On my first visit to India, I found Delhi more conservative than Kabul: Hamid Karzai
“You want the sad ones (stories)? You want the happy ones?” asked former Afghan President Hamid Karzai of the enthusiastic crowd at the Jaipur Literature Festivalk at one point. Having gauged the mood of the audience, he continued, “Ok, you want them all”.
And all it was. From his student days in Shimla, to resistance against the Soviet occupation of Afghanistan, the resistance to Taliban rule in his country and the more than 10 years spent as President, Karzai, blended personal anecdotes with his candid take on international politics in an-hour-long conversation that proved that politicians can be charming even when they are not asking for a vote. It helped, that the conversation was being steered by William Dalrymple, who has known the Karzai long enough, and had heard these stories before.
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“When I first came to India in 1976, I found Delhi to be a lot more conservative than Kabul was at the time,” Karzai said surprising many who only know Afghanistan as it has become under the Taliban. Of how he ended up studying in Shimla, he said, “I was staying with my cousin who was studying at AIIMS. One day in July, he took me to Connaught Place. You can understand how hot it was. And Kabul is not like that, it’s cold. So I asked him, ‘Is there any place in India where I can study which is cooler?’And he said, ‘Yes, Shimla.’ So we went to Shimla… that’s how I stayed in Shimla for six years,” Karzai said.
If there was one aspect of India that he was familiar with even before coming to the country, it was its cinema. “Dev Anand, Raj Kapoor, Hema Malini… Songs of Lata Mangeshkar, Kishore Kumar, Rafi…” He rattled off these and many more names and added, “Indian cinema was very popular in Afghanistan and in fact, people from Pakistan would come to Afghanistan to watch Indian films… In Shimla, I watched many more Western films, in a theatre called Rivoli,” he said. When someone from the audience asked if he had picked up Hindi during his years in India, he promptly replied with: “Kuch kuch bol leta hoon. Main aapke liye gana bhi ga sakta hoon (I can speak a little. I can also sing for you).” And then, on the insistence of the audience, Karzai laughed and proceeded to recite the opening lines of an old Hindi film song, “Yeh mulakat toh ek bahana hai, pyar ka silsila purana hai.”
Watch: HamidKarzai in conversation with William Darlymple at JLF 2018
It wasn’t all laughter and fun though. It was while he was studying in Shimla that Karzai learnt of the Soviet invasion. “I was walking to my college from my hostel in YMCA. Two girls were coming from the opposite direction and I heard one of them tell the other that the night before, the Soviet forces had invaded Afghanistan,” Karzai recalls. He returned to his country, joined the mujahideen fighting to defeat the Soviet troops, “mainly in a political role, not a military role”, and after the Soviet forces were defeated, became a deputy minister in the government. Then came the in-fighting between the mujahideen. When the Taliban started rising in the country “the people initially saw it as a salvation,” he said. “I too supported the Taliban initially. Later, we realized they were abusing our culture,” he recalls. It was another battle then to resist the Taliban. His father was assassinated and Karzai spoke of secret trips to Afghanistan to reunite the country.” From Taliban attempts to track him, to being helped and fed by a poor farmer, to escaping US bombing and becoming President, it was a roller-coaster ride. Karzai spoke of his years as President, the bond with India and how the country has helped in rebuilding Afghanistan. He also spoke of his problems with US policy and the Pakistan militarization. “My opposition to the US was they were hurting Afghanistan by bombing our country and by ignoring the sanctuaries outside our country, that were hurting us,” he said.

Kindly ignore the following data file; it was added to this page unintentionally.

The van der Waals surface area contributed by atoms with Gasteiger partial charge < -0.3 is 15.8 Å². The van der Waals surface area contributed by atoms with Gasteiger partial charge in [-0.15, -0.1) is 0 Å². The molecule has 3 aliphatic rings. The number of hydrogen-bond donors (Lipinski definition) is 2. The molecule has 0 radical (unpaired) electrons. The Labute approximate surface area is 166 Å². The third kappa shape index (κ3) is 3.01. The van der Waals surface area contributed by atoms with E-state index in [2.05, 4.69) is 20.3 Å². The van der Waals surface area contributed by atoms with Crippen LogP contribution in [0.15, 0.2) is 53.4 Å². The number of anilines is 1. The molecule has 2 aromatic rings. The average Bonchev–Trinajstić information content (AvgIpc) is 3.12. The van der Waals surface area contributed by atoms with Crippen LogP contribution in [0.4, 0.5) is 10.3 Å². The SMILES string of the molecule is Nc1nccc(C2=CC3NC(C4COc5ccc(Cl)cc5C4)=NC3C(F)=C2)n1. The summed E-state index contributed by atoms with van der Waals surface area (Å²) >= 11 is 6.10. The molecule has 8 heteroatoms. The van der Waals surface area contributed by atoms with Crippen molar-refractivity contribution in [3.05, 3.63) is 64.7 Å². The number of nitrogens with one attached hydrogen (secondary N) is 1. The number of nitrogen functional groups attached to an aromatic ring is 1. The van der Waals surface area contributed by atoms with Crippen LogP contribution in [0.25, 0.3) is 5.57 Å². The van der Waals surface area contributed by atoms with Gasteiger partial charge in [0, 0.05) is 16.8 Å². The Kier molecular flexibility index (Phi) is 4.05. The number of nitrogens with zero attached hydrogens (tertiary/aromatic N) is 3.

“So what you are saying is the Talibans were being nurtured and supported by Pakistan?” asked Dalrymple. “My complaint is not against the Pakistani people. The complaint is against the military intelligence system there,” Karzai clarified, adding that the problem couldn’t have happened without CIA support. He also answered questions on allegations of corruption and poppy cultivation and trade during his years in the government and accused the US presence and its way of working in the country for much of it.
In parting, the leader, who was recently spotted buying Ghalib’s work from a bookstore in Khan Market and claims to have copies of Tagore and Kalidas too, had a word of advice for the Indian youth. “You are inherently a peace and freedom loving and tolerant country… a melting pot of culture and civilization. Ustad Bismillah Khan and Bade Ghulam Ali Khan were originally from Afghanistan. But India gave one the shehnai and the other the voice. Cherish that and keep sharing it with the rest of the world,” he said.
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